LPNs, depending on the state, have a skill set restricted to taking vital signs, medication administration, general diet, hygiene care, and care for non-acutely ill patients such as those in nursing homes, assisted living facilities, and home health situations. These types of facilities hire LPNs because they make 10 to 20 dollars less an hour than RNs. The LPN in charge did not have the ability to evaluate the patient. While this cost saving measure saves the nursing home in operational expenses, that cost gets shifted to acute care centers and tax paying citizens. It also has a great potential for harm and discomfort to the patient. In fact, the LPN was more concerned about her own liability than the patient.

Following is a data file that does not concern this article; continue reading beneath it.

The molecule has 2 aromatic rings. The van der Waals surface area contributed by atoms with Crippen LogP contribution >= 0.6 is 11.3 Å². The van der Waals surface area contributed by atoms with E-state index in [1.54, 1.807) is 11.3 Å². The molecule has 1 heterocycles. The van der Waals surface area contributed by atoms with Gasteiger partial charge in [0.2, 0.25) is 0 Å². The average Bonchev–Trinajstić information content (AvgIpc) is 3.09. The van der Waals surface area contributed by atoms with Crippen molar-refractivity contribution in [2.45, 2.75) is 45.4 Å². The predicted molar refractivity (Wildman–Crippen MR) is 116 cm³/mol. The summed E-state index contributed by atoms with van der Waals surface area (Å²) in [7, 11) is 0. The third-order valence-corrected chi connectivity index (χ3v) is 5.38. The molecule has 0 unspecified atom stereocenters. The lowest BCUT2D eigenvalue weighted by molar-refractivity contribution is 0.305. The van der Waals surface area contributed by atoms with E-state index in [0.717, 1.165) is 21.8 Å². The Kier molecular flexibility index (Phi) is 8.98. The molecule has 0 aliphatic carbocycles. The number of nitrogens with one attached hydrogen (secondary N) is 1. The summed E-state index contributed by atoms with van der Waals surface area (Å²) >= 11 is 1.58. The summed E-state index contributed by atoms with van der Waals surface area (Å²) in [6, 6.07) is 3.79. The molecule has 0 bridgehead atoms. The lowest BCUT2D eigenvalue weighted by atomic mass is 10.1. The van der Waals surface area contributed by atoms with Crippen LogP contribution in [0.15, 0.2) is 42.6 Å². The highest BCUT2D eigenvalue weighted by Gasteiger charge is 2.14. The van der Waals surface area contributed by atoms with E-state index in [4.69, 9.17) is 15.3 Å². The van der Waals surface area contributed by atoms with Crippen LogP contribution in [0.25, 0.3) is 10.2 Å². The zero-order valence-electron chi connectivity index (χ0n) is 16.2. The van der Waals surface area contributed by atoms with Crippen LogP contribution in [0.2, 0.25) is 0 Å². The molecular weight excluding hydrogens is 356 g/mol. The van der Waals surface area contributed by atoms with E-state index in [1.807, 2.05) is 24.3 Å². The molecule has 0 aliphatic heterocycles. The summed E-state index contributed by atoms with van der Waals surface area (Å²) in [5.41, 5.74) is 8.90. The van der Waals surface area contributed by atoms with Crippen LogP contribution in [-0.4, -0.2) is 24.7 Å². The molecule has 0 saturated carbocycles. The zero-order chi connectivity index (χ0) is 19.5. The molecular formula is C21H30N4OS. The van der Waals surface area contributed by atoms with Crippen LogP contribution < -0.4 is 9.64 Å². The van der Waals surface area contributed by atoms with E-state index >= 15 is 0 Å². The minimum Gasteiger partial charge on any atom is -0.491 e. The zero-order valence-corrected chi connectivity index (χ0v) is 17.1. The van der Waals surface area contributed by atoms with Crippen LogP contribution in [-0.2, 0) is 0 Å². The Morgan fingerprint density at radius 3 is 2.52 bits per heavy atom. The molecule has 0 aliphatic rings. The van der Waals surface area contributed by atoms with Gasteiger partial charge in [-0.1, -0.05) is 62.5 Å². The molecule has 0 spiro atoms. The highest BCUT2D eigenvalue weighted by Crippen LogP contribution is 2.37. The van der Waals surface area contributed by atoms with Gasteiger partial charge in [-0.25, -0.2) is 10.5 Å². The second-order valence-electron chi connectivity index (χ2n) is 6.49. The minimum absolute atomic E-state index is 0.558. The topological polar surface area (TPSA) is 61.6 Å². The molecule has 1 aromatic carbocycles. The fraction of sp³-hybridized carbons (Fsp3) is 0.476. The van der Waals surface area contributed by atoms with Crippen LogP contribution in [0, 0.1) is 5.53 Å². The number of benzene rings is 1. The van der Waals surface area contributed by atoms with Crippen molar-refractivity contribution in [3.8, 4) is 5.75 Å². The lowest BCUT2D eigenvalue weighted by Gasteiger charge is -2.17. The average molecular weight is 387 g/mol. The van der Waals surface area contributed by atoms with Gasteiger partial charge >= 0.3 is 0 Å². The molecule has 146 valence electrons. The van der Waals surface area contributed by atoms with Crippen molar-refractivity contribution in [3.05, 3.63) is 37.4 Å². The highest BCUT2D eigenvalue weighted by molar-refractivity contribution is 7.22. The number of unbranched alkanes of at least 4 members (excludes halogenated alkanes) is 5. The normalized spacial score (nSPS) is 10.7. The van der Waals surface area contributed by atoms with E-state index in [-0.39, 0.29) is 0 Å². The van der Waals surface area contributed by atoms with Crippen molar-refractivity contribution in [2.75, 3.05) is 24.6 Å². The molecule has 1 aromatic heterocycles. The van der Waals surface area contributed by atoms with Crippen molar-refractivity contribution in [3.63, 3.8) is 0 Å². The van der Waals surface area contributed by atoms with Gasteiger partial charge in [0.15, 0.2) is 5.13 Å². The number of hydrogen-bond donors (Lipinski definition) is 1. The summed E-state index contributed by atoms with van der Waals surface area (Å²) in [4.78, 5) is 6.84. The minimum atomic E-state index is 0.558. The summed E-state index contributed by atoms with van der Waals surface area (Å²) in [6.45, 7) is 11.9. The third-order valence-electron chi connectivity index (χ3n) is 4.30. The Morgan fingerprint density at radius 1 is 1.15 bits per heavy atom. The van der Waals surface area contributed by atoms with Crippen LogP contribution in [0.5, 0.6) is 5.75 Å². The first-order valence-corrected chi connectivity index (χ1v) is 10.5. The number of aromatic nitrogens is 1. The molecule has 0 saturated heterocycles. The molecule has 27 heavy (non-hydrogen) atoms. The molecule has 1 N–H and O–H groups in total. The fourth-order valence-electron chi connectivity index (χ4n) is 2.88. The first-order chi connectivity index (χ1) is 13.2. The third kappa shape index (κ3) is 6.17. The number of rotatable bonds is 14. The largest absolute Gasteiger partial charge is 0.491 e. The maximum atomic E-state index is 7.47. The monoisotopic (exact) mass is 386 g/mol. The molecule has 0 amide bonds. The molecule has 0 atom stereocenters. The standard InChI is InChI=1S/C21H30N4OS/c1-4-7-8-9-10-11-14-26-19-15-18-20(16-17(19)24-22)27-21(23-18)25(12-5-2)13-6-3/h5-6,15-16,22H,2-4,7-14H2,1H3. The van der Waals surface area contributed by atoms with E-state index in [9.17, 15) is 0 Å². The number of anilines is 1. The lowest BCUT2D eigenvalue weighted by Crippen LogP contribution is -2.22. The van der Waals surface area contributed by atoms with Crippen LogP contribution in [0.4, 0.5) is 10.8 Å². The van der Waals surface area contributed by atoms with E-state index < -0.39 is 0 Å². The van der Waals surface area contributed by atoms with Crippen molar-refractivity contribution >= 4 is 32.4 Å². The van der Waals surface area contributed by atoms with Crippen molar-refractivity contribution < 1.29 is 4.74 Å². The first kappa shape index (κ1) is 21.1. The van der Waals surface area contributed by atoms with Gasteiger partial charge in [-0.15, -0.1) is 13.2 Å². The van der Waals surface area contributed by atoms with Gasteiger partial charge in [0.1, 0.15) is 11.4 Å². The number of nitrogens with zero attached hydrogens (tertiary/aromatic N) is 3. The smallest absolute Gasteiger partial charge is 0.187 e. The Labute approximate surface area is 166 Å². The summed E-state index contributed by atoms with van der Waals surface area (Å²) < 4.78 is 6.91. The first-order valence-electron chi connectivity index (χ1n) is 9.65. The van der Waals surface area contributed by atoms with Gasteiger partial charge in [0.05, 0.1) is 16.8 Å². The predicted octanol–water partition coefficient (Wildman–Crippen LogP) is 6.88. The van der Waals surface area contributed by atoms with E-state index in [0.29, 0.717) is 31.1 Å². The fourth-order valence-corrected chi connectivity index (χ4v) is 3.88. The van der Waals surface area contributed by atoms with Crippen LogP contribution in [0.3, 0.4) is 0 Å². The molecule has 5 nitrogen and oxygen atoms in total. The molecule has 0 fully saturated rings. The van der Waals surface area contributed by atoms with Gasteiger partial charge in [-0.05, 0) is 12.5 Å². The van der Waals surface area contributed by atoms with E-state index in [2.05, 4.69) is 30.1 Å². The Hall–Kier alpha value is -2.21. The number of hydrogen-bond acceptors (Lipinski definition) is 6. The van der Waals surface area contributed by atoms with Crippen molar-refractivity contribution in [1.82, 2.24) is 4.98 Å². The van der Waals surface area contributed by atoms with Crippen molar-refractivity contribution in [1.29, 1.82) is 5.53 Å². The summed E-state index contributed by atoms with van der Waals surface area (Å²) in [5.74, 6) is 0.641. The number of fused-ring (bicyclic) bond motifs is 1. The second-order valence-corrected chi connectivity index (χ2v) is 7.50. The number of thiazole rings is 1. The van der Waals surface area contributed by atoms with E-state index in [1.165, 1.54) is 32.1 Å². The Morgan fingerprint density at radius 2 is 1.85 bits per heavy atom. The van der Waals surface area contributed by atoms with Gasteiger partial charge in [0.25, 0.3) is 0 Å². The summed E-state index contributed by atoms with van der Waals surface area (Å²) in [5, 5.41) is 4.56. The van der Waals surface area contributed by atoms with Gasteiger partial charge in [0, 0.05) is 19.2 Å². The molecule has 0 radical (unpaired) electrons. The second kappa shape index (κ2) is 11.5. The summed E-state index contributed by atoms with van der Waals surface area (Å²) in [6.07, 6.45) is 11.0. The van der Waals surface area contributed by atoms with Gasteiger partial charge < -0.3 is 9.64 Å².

2. Does every ambulance call have to result in a transport to an emergency department?
I think not. Assuming that a paramedic in consultation with the physician is a higher order of care, wouldn’t it be appropriate, ethical and legal for the paramedic to be able to decline transfer to the hospital? In fact, paramedics in many systems have protocols to refuse transport for non urgent cases. This is generally initiated by the dispatcher. Some systems allow transport to urgent care centers. But the bottom line is that the system needs more flexibility. Paramedics need to be able to refuse to transport non emergent patients to the ED.
3. The nursing home physician refused to come in and evaluate the patient.